In an interview with NBC's "Meet the Press," US Secretary of State John Kerry claimed that the US and the international coalition are "on the road" to defeating the Islamic State of Iraq and Syria.
The extremist group has lost 22 per cent of its territorial holdings to the coalition's ground forces, Kerry said, and this was achieved "without launching ... a major offensive."
"We have taken out a significant proportion of the top leadership of ISIS. Their command and control facilities have been attacked, interrupting their command and control. They no longer can communicate the way they were, as openly. They no longer travel in convoys, as they were, as openly," Kerry told MSNBC.
The coalition was earlier brought under fire by DIA Director Lt. General Lt. Gen. Vincent Stewart, who told the House Armed Services Committee that ISIS has also established a foothold in North Africa outside the Middle East through affiliates in Algeria, Egypt and Libya.
Ashton Carter, nominee for defense secretary, also told Congress that there are reports that the Islamic State is also working to establish themselves in Afghanistan.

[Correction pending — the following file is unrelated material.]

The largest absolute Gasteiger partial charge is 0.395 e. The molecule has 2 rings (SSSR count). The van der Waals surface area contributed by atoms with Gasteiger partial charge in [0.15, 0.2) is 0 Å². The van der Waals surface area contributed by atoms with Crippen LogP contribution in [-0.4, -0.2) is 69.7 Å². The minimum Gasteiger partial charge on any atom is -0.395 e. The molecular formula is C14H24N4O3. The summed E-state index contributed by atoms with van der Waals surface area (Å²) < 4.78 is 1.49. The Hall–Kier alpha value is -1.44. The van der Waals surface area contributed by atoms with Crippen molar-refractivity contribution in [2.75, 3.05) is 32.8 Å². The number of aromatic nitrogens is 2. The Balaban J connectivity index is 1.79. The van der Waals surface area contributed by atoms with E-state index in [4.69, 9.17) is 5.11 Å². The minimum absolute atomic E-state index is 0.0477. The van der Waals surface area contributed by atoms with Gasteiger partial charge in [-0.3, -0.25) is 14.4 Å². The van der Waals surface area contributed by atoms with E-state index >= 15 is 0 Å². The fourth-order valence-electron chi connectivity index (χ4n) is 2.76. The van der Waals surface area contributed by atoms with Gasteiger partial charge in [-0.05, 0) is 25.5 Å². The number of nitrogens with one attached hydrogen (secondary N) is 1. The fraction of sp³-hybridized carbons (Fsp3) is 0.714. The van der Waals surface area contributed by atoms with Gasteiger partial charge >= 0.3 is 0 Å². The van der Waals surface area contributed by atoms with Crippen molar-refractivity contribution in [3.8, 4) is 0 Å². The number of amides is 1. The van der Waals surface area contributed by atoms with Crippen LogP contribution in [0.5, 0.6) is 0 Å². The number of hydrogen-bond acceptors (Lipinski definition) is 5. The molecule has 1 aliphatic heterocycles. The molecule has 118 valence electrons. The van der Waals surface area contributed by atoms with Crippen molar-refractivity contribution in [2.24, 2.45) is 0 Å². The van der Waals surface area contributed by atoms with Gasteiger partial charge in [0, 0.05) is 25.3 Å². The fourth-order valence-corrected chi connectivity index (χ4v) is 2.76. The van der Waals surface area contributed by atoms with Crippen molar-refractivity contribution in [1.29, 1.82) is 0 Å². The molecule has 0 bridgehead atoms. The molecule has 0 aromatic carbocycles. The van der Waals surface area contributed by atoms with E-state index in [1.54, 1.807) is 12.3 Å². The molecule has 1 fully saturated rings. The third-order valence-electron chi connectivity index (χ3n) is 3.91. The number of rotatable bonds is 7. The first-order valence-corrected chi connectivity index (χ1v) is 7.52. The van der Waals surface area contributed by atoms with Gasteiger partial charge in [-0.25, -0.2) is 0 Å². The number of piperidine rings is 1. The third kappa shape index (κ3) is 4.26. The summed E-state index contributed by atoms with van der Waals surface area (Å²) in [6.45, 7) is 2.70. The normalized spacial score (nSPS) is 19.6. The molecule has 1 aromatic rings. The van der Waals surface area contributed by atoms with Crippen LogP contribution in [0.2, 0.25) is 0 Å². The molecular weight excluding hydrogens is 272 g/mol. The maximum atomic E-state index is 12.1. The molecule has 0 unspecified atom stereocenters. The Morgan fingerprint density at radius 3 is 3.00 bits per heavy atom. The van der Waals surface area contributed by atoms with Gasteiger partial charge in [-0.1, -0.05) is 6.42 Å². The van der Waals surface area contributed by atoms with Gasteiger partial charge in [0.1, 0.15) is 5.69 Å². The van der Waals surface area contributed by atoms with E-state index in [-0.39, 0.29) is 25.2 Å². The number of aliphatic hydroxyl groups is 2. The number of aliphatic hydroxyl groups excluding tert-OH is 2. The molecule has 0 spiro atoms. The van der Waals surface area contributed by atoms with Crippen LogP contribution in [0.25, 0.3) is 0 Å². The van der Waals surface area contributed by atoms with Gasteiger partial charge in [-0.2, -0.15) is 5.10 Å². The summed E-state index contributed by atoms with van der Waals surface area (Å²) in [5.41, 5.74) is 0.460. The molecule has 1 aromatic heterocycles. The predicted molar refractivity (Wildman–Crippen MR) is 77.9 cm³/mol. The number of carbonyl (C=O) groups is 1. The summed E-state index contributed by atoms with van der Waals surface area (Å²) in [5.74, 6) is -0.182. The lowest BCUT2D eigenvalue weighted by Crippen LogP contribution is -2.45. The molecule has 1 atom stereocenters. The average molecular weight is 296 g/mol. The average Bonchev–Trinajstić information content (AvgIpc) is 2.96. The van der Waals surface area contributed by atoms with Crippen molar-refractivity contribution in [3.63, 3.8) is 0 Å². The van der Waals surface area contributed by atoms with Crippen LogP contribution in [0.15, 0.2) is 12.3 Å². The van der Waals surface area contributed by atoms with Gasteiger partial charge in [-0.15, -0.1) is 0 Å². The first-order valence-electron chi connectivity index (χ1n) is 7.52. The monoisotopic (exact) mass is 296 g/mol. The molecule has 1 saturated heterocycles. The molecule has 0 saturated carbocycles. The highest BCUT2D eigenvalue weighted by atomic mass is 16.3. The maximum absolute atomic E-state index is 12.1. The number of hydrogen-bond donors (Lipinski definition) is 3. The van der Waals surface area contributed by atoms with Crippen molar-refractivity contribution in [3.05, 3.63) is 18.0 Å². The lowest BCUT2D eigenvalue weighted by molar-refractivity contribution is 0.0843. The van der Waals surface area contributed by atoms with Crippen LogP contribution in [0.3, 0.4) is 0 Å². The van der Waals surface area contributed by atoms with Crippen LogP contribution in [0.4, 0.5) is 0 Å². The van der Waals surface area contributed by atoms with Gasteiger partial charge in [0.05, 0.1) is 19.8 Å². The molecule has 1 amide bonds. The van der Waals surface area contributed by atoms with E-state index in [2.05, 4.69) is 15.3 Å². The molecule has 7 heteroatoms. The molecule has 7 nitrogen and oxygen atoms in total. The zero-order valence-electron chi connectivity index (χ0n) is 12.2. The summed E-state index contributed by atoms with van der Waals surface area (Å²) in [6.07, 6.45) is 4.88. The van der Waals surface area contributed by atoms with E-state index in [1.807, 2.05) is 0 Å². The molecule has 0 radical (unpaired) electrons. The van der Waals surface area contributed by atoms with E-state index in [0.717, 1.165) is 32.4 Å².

However, retired General John Allen, who serves as US envoy to the Islamic State, spoke to ABC in its "This Week" segment, and said that coalition has successfully delivered a "hard blow" to the extremists. Allen also referred to the US strategy as "comprehensive."
Allen pointed out the successes that have been achieved in the border town of Kobani in Syria, where Kurdish and Peshmerga units have successfully uprooted the Islamic State's presence with support from coalition aircraft.
Jordanian Minister of Foreign Affairs Nasser Judeh agreed with Kerry's assessment, telling ABC that ISIS is "on the run." While he is not confident of a quick win against the sizeable fighting force of the Islamic State, Judeh is optimistic that the joint forces will "prevail" in the end.
Kerry himself said that there is still "a lot to do" to bring down the Islamic State.
"We have said, since the beginning, this is a long-term operation, not a short-term one," he told MSNBC.